English novelist John Wyndham is one of the most celebrated of Twentieth Century science-fiction writers. His often dystopian novels are infused with Cold War-era paranoia, and the genuine real-life fears that ordinary people lived with during the 1950s when this trio of classic titles first appeared. ‘The Day of the Triffids’ (1951) perhaps his best-known novel, is included in this box-set, along with ‘The Midwich Cuckoos’ (1957) and ‘The Chrysalids’ (1955). The Folio Society’s ‘The Wyndham Collection’ unites these three books and presents them in a card case. A hand with five fingers and one thumb (see ‘The Chrysalids’) is the striking image embossed on the cover. Their stylistic similarity, each enlivened by Patrick Leger’s illustrations, provides an aesthetically-pleasing uniformity whilst recalling the decade in which the novels were published.
‘The Day of the Triffids’ is perhaps Wyndham’s most-adapted novel, with many big and small-screen dramatisations (the most faithful remains the BBC’s 1981 mini-series). The novel, like the others in this collection, illustrates precisely why John Wyndham’s works, although inevitably influenced by the period in which they were written, transcend their own time and speak with clarity to successive generations. It is extraordinary to contemplate that, at a time when newspaper headlines and the political discourse have centred on the threat posed by reliance upon Russian energy as we recover from a pandemic that originated in China, ‘The Day of the Triffids’ posits very similar scenarios. Protagonist Bill Masen suspects that the Triffids were bioengineered in the USSR, perhaps as a biological weapon, yet they escaped from the laboratory. Nevertheless, they can be harvested for their useful and adaptable oil, leading to western societies becoming increasingly dependent upon them, despite their natural danger. The high concept of the novel proves how perennial discussions about our harvesting of the planet’s resources for energy and the inherent risks and threat to life truly are. What’s so clever about Wyndham’s set-up is that the carnivorous plants only become lethal to human life by accident, when their growth and spread can no longer be contained after most of the world’s population becomes blind. But what caused the lights in the night sky that destroyed the retinas of the onlookers? Was it human agency? In an age when we worry about cyber warfare and remain terrified by the threat of nuclear war, the dangerous, bleak and claustrophobic England that Wyndham creates for his novel feels disturbingly relatable.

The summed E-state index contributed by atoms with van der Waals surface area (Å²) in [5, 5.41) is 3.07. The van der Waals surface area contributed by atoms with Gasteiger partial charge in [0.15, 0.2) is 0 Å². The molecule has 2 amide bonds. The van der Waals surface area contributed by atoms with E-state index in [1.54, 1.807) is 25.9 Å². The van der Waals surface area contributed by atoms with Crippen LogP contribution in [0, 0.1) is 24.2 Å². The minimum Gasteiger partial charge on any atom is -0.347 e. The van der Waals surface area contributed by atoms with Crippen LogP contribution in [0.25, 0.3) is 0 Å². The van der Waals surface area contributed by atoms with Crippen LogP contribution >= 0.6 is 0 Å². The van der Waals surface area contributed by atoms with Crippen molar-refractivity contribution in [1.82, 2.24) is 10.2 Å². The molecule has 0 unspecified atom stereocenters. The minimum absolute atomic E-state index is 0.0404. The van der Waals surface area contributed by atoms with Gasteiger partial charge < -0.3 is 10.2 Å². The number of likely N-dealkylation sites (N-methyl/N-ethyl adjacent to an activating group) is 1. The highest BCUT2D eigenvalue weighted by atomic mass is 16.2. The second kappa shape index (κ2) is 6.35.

If humanity can be said to be locked in a war against the killer plants, then like all mortal enemies, they lack mercy or sentiment. In one truly terrifying moment, Bill stops to save a little girl from certain death as a triffid stands over the body of her younger brother. It’s the sort of scene that could only have been written during a time when civilisation was still scarred by all-too-recent memories of universal conflict and the horrors that World War Two produced. Unlike the other two novels in this collection, Wyndham offers his readers no closure by the final page. Rather, we are left with the promise of humanity regrouping to look for a solution. Despite that, there’s no obvious route out, and therefore very little hope. The starkness of the fate of humanity is thus underlined, and ‘The Day of the Triffids’ remains one of the most chilling books you’ll ever read.
There is a similarly high concept for ‘The Midwich Cuckoos’, which takes place in the eponymous fictional quiet English town. The after-effects of a strange occurrence is that every woman in the town falls pregnant. However, after they give birth to golden-eyed, blonde-haired, silver-skinned babies, it’s clear that they have simply been surrogates for another species (hence the brilliant title). Many exceptional horror stories (consider films like ‘The Omen’, ‘Rosemary’s Baby’ and ‘Alien’) prey upon our deep-rooted fear of giving birth to evil or something alien. ‘The Midwich Cuckoos’ arguably takes this primal fear even further. In the era of western panic over ‘Reds under the bed’, when militaries were deeply concerned about infiltration by enemy agents, it also played up Cold War fears for Wyndham’s original readers. What if we have been compromised? What if our own child is one of them?